This composition is a set of variations based on a three-part theme. The
variations are gathered together in four movements, each with its own shape and
mood, although cross references and relationships abound.
The first movement presents the theme and a four variations. The general
character of these variations are improvisatory and probing. The final
variation, a presto, brings the first movement to a breathless finish.
The second movement, comprised of variations 5-7, is somewhat of a
continuation of the last variation of the previous movement. It moves quite
quickly in steady sixteenth notes and triplets (although with a bit of rubato).
This gives way to a collage cadenza; here the musical movement is again somewhat
hesitant and pondering. It is characterized by quick changes of mood, from very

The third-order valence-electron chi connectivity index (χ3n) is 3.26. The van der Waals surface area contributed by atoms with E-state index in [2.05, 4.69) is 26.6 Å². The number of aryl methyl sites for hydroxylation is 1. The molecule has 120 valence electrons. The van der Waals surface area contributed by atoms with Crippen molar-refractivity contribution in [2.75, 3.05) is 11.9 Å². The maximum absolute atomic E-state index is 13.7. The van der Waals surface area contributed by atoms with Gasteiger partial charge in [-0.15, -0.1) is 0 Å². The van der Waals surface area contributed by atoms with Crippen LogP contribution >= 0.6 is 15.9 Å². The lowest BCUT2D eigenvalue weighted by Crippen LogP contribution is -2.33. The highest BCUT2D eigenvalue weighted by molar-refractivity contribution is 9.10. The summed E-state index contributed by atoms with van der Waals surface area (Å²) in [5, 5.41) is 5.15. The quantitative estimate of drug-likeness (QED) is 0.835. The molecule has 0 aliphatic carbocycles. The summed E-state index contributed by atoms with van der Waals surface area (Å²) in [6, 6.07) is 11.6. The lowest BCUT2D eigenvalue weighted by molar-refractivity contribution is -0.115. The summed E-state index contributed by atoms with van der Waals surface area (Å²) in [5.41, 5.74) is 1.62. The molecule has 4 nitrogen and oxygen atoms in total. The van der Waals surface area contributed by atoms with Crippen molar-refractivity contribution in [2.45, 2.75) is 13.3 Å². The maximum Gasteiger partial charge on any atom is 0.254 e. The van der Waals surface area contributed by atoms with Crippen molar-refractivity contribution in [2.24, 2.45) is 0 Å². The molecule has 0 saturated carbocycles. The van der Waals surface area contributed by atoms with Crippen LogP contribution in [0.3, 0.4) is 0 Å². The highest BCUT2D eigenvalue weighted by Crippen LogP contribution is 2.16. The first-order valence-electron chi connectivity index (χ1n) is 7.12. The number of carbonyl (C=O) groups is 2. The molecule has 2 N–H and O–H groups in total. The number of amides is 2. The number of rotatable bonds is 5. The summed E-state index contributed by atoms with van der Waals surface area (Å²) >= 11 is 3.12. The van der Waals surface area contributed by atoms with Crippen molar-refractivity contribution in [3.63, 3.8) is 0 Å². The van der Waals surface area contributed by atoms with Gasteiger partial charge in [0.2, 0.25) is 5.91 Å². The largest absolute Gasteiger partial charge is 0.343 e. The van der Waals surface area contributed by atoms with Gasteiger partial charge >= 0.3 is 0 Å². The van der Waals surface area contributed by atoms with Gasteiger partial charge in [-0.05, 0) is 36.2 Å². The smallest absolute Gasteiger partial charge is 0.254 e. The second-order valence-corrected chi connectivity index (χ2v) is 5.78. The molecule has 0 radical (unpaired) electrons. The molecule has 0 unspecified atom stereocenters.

pensive, wispy, and atmospheric, to slightly mad! This section gives way to a
return of the sixteenth note motion of the opening variation, but always with a
degree of hesitancy.
The third movement is marked majestic, and includes variation 8 and a
dance-like music, that has almost the quality of a delicately distorted pavanne.
These dance-like sections always give way to the variation material. At the
conclusion, a final reference is made to the very first variation.
The final movement, formed entirely of variation 9, is based on variation 4,
which in turn, is based on the thematic idea played in reverse. More
importantly, it is based on steady sixteenth-note motion in two groups of 3, and
is played as fast as possible. A middle section of a more quiet, keening music
presents a brief contrast before the quick-paced music returns. Seminal ideas of
the theme are heard, as all aspects of the work are drawn together as the work
races to a breathless conclusion.
The work, written in 1985 while I was living in Oberlin, was written with the
support of the Ohio State Arts Council.